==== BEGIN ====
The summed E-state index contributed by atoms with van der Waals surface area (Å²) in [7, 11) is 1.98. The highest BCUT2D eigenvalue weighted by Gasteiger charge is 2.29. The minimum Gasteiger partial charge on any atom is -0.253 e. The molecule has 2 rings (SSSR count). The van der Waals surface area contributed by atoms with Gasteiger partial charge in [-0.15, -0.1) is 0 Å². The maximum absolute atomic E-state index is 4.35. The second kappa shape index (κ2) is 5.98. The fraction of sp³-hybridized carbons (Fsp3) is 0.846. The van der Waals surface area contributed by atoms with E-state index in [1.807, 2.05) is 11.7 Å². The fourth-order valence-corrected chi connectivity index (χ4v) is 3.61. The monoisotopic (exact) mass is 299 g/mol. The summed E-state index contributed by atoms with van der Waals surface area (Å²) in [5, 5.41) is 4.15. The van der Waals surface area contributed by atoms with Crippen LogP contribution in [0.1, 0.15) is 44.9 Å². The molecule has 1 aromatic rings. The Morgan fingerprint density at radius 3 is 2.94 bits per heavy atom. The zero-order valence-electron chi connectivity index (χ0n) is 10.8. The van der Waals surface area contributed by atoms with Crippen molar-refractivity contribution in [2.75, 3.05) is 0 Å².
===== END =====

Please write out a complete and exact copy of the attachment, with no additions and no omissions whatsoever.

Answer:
The summed E-state index contributed by atoms with van der Waals surface area (Å²) in [7, 11) is 1.98. The highest BCUT2D eigenvalue weighted by Gasteiger charge is 2.29. The minimum Gasteiger partial charge on any atom is -0.253 e. The molecule has 2 rings (SSSR count). The van der Waals surface area contributed by atoms with Gasteiger partial charge in [-0.15, -0.1) is 0 Å². The maximum absolute atomic E-state index is 4.35. The second kappa shape index (κ2) is 5.98. The fraction of sp³-hybridized carbons (Fsp3) is 0.846. The van der Waals surface area contributed by atoms with E-state index in [1.807, 2.05) is 11.7 Å². The fourth-order valence-corrected chi connectivity index (χ4v) is 3.61. The monoisotopic (exact) mass is 299 g/mol. The summed E-state index contributed by atoms with van der Waals surface area (Å²) in [5, 5.41) is 4.15. The van der Waals surface area contributed by atoms with Crippen LogP contribution in [0.1, 0.15) is 44.9 Å². The molecule has 1 aromatic rings. The Morgan fingerprint density at radius 3 is 2.94 bits per heavy atom. The zero-order valence-electron chi connectivity index (χ0n) is 10.8. The van der Waals surface area contributed by atoms with Crippen molar-refractivity contribution in [2.75, 3.05) is 0 Å².